Nearly half of the world’s countries do not allow LGBTQ groups to organize without threat of arrest or state violence, a new report has found.
Just 56% of countries—109 out of 194—freely allow such groups, according to data analysis from LGBTQ organization OutRight Action International, published on Tuesday.
"When states suppress LGBTIQ organizations, they are really trying to stop LGBTIQ people from gaining basic human rights and equality.” ~ Maria Sjödin, Deputy ED on @OutRightIntl's latest report on #LGBTIQ groups banned from organizing. https://t.co/Ap9g4zawtw #HumanRights pic.twitter.com/eZ5z4ypGKK
— OutRight (@OutRightIntl) August 7, 2018
The survey found 55 countries where LGBTQ advocacy groups exist, but cannot receive state authorization, such as in Lebanon and Russia. Meanwhile, Outright could not find any such groups in existence in 30 countries, including Afghanistan, Malaysia, and Somalia, in some cases banning them, Reuters notes.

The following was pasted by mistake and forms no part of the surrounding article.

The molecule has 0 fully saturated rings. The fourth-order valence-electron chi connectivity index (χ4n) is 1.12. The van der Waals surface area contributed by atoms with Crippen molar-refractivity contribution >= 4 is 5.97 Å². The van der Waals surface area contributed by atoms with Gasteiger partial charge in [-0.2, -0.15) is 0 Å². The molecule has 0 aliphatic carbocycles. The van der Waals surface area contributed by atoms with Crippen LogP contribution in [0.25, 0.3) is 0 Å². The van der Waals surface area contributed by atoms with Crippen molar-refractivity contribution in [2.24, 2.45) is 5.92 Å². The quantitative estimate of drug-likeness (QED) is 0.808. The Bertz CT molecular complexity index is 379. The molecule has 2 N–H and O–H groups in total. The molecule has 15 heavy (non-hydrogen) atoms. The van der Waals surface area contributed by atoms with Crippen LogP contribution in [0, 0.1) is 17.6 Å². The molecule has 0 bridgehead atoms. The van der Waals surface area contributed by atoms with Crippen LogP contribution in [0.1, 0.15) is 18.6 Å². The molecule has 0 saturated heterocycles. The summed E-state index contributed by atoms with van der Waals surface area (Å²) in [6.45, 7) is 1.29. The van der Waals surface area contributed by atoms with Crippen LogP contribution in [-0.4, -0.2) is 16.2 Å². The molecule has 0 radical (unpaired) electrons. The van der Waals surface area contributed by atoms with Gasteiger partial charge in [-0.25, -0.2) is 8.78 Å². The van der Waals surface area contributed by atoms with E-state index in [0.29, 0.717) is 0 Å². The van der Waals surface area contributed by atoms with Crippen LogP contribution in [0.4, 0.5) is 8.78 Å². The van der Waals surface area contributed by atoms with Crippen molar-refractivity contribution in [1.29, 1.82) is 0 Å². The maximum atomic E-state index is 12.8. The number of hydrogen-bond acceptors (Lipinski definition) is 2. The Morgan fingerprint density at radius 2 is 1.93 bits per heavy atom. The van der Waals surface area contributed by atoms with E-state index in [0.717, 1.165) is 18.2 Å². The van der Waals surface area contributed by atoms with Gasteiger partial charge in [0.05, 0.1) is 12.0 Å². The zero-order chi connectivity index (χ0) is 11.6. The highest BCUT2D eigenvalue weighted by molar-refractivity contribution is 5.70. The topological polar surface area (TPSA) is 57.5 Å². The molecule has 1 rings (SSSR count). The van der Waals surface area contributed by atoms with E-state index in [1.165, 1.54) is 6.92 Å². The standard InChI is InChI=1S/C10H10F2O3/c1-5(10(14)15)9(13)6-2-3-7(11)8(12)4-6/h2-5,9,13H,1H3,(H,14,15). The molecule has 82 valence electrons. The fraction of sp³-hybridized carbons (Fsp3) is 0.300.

“This is a way of hindering and trying to stop any kind of progress or push for equality that LGBT groups want to do,” Maria Sjödin, deputy executive director of OutRight, told the Thomson Reuters Foundation.
Jean Chong, co-founder of Sayoni, an LGBTQ rights organization based in Singapore, said it is difficult to operate without official sanctioning.
“It is impossible to get an office space and you cannot ask for donations publicly as you are not a legal entity,” Chong noted.
While it is possible to formerly register as an LGBTQ group in Singapore, activists are reportedly often blocked in those efforts, leading many to instead register under broader terms, such as general human rights organizations.
“I truly believe that change in society happens because people organize and push for it. That is how greater equality for LGBT people has been achieved,” said Sjödin.